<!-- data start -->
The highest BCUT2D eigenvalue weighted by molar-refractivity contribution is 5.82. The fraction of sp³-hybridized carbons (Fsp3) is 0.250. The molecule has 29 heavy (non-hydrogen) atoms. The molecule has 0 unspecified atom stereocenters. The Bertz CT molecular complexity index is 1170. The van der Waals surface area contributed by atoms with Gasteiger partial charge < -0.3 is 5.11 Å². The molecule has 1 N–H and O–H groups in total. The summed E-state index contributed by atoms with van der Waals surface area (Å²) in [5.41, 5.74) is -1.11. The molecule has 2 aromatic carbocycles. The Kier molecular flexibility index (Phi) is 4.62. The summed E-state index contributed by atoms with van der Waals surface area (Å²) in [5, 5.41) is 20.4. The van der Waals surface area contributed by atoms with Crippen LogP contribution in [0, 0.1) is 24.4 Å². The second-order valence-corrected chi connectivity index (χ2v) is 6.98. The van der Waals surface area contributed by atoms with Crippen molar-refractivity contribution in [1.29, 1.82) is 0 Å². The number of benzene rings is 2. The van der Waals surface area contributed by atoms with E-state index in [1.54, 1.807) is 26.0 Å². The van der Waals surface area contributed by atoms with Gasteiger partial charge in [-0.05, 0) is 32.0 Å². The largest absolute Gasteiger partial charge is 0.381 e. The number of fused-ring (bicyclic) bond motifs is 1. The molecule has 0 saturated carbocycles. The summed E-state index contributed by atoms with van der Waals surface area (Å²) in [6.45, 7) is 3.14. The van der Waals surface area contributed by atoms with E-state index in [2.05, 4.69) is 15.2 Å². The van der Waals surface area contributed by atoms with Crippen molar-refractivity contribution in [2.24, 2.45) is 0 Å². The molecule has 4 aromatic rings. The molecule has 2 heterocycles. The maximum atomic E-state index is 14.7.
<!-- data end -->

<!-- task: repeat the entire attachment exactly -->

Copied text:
The highest BCUT2D eigenvalue weighted by molar-refractivity contribution is 5.82. The fraction of sp³-hybridized carbons (Fsp3) is 0.250. The molecule has 29 heavy (non-hydrogen) atoms. The molecule has 0 unspecified atom stereocenters. The Bertz CT molecular complexity index is 1170. The van der Waals surface area contributed by atoms with Gasteiger partial charge < -0.3 is 5.11 Å². The molecule has 1 N–H and O–H groups in total. The summed E-state index contributed by atoms with van der Waals surface area (Å²) in [5.41, 5.74) is -1.11. The molecule has 2 aromatic carbocycles. The Kier molecular flexibility index (Phi) is 4.62. The summed E-state index contributed by atoms with van der Waals surface area (Å²) in [5, 5.41) is 20.4. The van der Waals surface area contributed by atoms with Crippen LogP contribution in [0, 0.1) is 24.4 Å². The second-order valence-corrected chi connectivity index (χ2v) is 6.98. The van der Waals surface area contributed by atoms with Crippen molar-refractivity contribution in [1.29, 1.82) is 0 Å². The number of benzene rings is 2. The van der Waals surface area contributed by atoms with E-state index in [1.54, 1.807) is 26.0 Å². The van der Waals surface area contributed by atoms with Gasteiger partial charge in [-0.05, 0) is 32.0 Å². The largest absolute Gasteiger partial charge is 0.381 e. The number of fused-ring (bicyclic) bond motifs is 1. The molecule has 0 saturated carbocycles. The summed E-state index contributed by atoms with van der Waals surface area (Å²) in [6.45, 7) is 3.14. The van der Waals surface area contributed by atoms with E-state index in [2.05, 4.69) is 15.2 Å². The van der Waals surface area contributed by atoms with Crippen molar-refractivity contribution in [2.24, 2.45) is 0 Å². The molecule has 4 aromatic rings. The molecule has 2 heterocycles. The maximum atomic E-state index is 14.7.